Xcel Energy has done a poor job justifying its request for an electricity rate increase, state officials said Tuesday.
The utility asked state officials for an electricity rate increase of at least 4.7 percent, the amount an administrative law judge recommended in a ruling last month. Xcel officials told the Minnesota Public Utilities Commission they mostly support the judge's findings.
But the state Attorney General's office and Commerce Department say rate payers should not have to pay more unless the need for the hike is well documented.
"In this case, we saw that there were more disputed issues than usual, because unfortunately overall Xcel did not do a good job in supporting its request," Kate O'Connell, the Commerce Department's manager of electricity and gas, told the commission. "We were seriously considering recommending rejection of the case altogether."
O'Connell said the state agrees Xcel needs a modest increase to help pay for upgrades to the Monticello nuclear plant.
Xcel officials have defended the rate increase request on the grounds that the company needs a rate hike to make sure its employees are compensated competitively and that its nuclear plants meet all federal standards.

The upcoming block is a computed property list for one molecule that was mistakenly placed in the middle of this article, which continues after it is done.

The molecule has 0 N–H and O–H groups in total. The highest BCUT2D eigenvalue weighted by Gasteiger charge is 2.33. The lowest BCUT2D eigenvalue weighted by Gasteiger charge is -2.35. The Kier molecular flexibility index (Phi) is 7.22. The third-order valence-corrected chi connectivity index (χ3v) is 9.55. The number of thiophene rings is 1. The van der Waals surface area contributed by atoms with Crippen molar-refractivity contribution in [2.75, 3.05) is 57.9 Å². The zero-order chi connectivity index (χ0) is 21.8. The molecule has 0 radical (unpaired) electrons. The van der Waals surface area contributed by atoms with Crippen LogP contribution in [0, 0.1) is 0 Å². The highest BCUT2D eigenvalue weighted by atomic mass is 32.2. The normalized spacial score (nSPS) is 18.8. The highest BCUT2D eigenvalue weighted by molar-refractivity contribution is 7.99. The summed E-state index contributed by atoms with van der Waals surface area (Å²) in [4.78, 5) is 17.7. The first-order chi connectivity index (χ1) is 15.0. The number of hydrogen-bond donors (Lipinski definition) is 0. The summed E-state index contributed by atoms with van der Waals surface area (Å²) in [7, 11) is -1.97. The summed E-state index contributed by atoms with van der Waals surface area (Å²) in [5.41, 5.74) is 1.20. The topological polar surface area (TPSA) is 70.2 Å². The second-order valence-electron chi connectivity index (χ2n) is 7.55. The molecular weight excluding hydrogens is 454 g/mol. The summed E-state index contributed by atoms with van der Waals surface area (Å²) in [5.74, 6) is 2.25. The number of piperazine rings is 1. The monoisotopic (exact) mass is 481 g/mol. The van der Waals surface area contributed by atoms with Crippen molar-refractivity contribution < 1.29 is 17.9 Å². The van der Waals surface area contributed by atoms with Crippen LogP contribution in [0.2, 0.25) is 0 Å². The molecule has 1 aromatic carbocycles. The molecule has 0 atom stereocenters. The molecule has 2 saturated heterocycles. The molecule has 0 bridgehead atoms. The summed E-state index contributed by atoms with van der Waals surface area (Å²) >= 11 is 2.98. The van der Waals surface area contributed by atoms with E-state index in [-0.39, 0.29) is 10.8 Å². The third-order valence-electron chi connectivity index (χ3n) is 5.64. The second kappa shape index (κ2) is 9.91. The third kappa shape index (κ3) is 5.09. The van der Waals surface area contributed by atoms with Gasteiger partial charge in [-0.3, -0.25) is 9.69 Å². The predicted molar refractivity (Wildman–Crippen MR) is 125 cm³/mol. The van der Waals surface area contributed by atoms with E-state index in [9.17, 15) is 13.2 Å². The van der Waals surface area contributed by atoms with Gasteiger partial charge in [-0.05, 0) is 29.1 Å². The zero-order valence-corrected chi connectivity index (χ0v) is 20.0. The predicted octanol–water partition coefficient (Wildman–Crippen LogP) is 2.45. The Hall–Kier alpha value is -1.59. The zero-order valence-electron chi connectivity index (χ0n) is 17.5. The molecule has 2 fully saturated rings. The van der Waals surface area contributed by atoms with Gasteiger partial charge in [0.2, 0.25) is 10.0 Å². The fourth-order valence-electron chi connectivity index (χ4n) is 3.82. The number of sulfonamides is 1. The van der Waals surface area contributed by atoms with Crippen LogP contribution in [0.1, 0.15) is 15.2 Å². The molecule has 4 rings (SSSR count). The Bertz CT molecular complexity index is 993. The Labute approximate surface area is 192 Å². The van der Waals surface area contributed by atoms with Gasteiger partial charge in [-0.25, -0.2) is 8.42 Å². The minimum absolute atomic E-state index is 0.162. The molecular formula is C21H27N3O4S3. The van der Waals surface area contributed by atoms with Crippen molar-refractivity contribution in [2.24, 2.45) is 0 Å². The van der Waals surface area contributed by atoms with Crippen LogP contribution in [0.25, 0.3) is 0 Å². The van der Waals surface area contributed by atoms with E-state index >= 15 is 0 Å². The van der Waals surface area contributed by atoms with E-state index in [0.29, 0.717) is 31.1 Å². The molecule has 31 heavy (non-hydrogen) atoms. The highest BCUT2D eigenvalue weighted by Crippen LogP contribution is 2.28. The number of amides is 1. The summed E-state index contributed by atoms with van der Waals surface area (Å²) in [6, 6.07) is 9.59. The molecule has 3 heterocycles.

A representative of the Minnesota Attorney General's office told the commission that it's not fair for ratepayers to pay for bonuses for Xcel employees.
One of Xcel's attorneys, Aakash H. Chandarana, defended the bonuses.
"Our annual incentive program is critical to ensuring that non-bargaining employees receive cash compensation, which is comparable to market values," Chandarana said. "AIP is not an executive compensation program. It is available to many of our employees, including engineers, accountants, operators and call center managers, just to name a few."
The Public Utilities Commission is expected to decide the rate case on Thursday, but it could take Xcel several days to analyze how that decision will affect its customers.
Xcel customers have been paying for a 9 percent rate hike since January. They could be issued refunds on future utility bills if commissioners sign off on a smaller rate hike.